Regular readers of this blog realize that I almost completely refrained from election-related analysis here. This was partly because it is very difficult to predict Afghan elections, especially a field as wide open as this one. But after the announcement of the full preliminary results of the first round of the presidential election, we have enough information to do a post-mortem of some of the assumptions and the facts held to be common knowledge during the campaign period.
We can also add to the things we learned and list the new trends we observed this cycle. We still don’t have the full data about the election – turnout and voting behavior by various demographic cross-sections, for example – but we have enough to draw some lessons. Some of these lessons are classics in electoral politics, but in Afghanistan’s short-lived exercise with democracy, we are just learning them.
This list is not exhaustive, of course, so feel free to add your thoughts in the comments.
- Marital status and the spouse’s religion don’t matter. Certain media outlets predicted that voters would be turned off by Zalmai Rassoul’s bachelor status or by Ashraf Ghani’s Christian wife of Lebanese origin. Pre-election polls never revealed these to be voters’ top priorities, which means they were largely made into campaign issues by the media and the punditocracy. Post-election results show no demonstrable impact of these factors on the candidates’ performance – Ghani and Rassoul came in second and third, respectively.
- Money can buy votes, but only for the right candidate. IEC’s records show that the top-place finisher Abdullah Abdullah spent AFN10.02 million, which was almost double the second-place finisher Ashraf Ghani’s AFN5.6 million. This bought Abdullah 13 points…which is what we know to be true from Obama’s epic $760 million to McCain’s $358 million in 2008. But Zalmai Rassoul found that his AFN9.8 million didn’t win him as many votes as he would have liked, putting him 20 points behind Ghani – which is what Megan Whitman ($177 million) learned running against Jerry Brown ($36 million) for California governor in 2010. Of course, there’s no comparison between the campaign finance regulatory enforcement between the two countries and as the IEC admits a lot went unreported, partly because of an unrealistically low campaign spending cap. But in the 2009 election when there was no cap, Karzai spent a whopping AFN98 million, besting Abdullah’s AFN23 million.* The results speak for themselves.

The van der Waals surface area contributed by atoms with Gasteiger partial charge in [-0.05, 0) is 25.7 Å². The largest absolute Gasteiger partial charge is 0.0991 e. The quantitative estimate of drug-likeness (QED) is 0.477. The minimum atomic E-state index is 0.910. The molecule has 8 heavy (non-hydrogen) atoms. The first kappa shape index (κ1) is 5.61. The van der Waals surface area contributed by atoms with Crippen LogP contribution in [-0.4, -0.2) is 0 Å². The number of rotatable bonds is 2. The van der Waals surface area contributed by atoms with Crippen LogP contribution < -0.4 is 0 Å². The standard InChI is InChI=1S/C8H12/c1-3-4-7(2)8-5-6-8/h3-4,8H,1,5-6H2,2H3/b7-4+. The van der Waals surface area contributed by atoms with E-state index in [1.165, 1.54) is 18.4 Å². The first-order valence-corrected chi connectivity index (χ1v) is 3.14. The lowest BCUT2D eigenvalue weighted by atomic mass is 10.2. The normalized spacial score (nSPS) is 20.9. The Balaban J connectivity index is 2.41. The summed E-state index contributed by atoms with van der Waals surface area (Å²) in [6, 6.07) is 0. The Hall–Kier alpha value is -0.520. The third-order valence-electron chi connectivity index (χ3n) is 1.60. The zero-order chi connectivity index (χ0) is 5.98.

- Opinion polls have predictive value. The amount of doubt raised about opinion polls was almost equal to the coverage they received, which was ad nauseam. The campaigns that performed badly in the polls said they were inaccurate, the President banned opinion polling alleging they unduly influenced the electorate, and analysts said polls didn’t account for the expected widespread fraud. But most polls accurately predicted the order of the top three finishers – though the polls lacked the hair-width accuracy people have come to expect from polls in established democracies. The final opinion poll, released just days before election day, showed a difference of less than three percentage points between Abdullah and Ghani, but actual results show a whopping 13-point difference. Still, polls have a margin to improve their accuracy and a lot of potential for use by future campaigns, political parties and the citizenry.
- We know how heavy the heavy hitters can really hit. Sayyaf and Ismail Khan, the Karzai family and Hizb-e-Islami all performed less well than expected. The Sayyaf-Ismail Khan duo only got 7% of the votes, with Khan failing to win more than 15% in any of the southwest provinces expected to turn out for him. Karzai’s supposedly favorite candidate only won one province, and the Hizb-e-Islami candidate won none. Dostum only delivered Jawzjan for Ghani. On the other hand, Mohaqeq bagged the Hazara votes for Abdullah. He delivered Bamiyan and Daikundi and was behind Abdullah’s strong showing in Ghazni, Kabul, Ghor, Samangan, Wardak and Balkh.